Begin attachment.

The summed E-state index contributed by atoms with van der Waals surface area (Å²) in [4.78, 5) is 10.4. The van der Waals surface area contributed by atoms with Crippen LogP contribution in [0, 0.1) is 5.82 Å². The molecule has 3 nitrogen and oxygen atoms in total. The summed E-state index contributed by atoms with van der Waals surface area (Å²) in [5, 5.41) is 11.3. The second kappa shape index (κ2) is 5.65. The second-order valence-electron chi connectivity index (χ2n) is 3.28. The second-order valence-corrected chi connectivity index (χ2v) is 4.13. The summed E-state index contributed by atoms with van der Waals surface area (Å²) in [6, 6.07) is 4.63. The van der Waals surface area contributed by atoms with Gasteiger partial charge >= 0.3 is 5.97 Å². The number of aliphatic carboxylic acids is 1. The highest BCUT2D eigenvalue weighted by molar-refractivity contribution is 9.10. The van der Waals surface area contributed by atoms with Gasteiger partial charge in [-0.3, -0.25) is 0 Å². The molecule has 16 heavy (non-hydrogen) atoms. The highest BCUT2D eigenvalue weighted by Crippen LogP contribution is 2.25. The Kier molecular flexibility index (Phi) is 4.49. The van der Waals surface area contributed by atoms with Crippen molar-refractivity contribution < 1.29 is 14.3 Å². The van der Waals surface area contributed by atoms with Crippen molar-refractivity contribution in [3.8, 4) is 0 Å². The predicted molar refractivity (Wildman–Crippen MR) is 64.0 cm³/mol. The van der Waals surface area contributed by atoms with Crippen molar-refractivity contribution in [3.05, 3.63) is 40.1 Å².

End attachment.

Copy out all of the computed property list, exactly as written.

The summed E-state index contributed by atoms with van der Waals surface area (Å²) in [4.78, 5) is 10.4. The van der Waals surface area contributed by atoms with Crippen LogP contribution in [0, 0.1) is 5.82 Å². The molecule has 3 nitrogen and oxygen atoms in total. The summed E-state index contributed by atoms with van der Waals surface area (Å²) in [5, 5.41) is 11.3. The second kappa shape index (κ2) is 5.65. The second-order valence-electron chi connectivity index (χ2n) is 3.28. The second-order valence-corrected chi connectivity index (χ2v) is 4.13. The summed E-state index contributed by atoms with van der Waals surface area (Å²) in [6, 6.07) is 4.63. The van der Waals surface area contributed by atoms with Gasteiger partial charge >= 0.3 is 5.97 Å². The number of aliphatic carboxylic acids is 1. The highest BCUT2D eigenvalue weighted by molar-refractivity contribution is 9.10. The van der Waals surface area contributed by atoms with Gasteiger partial charge in [-0.3, -0.25) is 0 Å². The molecule has 16 heavy (non-hydrogen) atoms. The highest BCUT2D eigenvalue weighted by Crippen LogP contribution is 2.25. The Kier molecular flexibility index (Phi) is 4.49. The van der Waals surface area contributed by atoms with Crippen molar-refractivity contribution < 1.29 is 14.3 Å². The van der Waals surface area contributed by atoms with Crippen molar-refractivity contribution in [3.8, 4) is 0 Å². The predicted molar refractivity (Wildman–Crippen MR) is 64.0 cm³/mol. The van der Waals surface area contributed by atoms with Crippen molar-refractivity contribution in [3.05, 3.63) is 40.1 Å².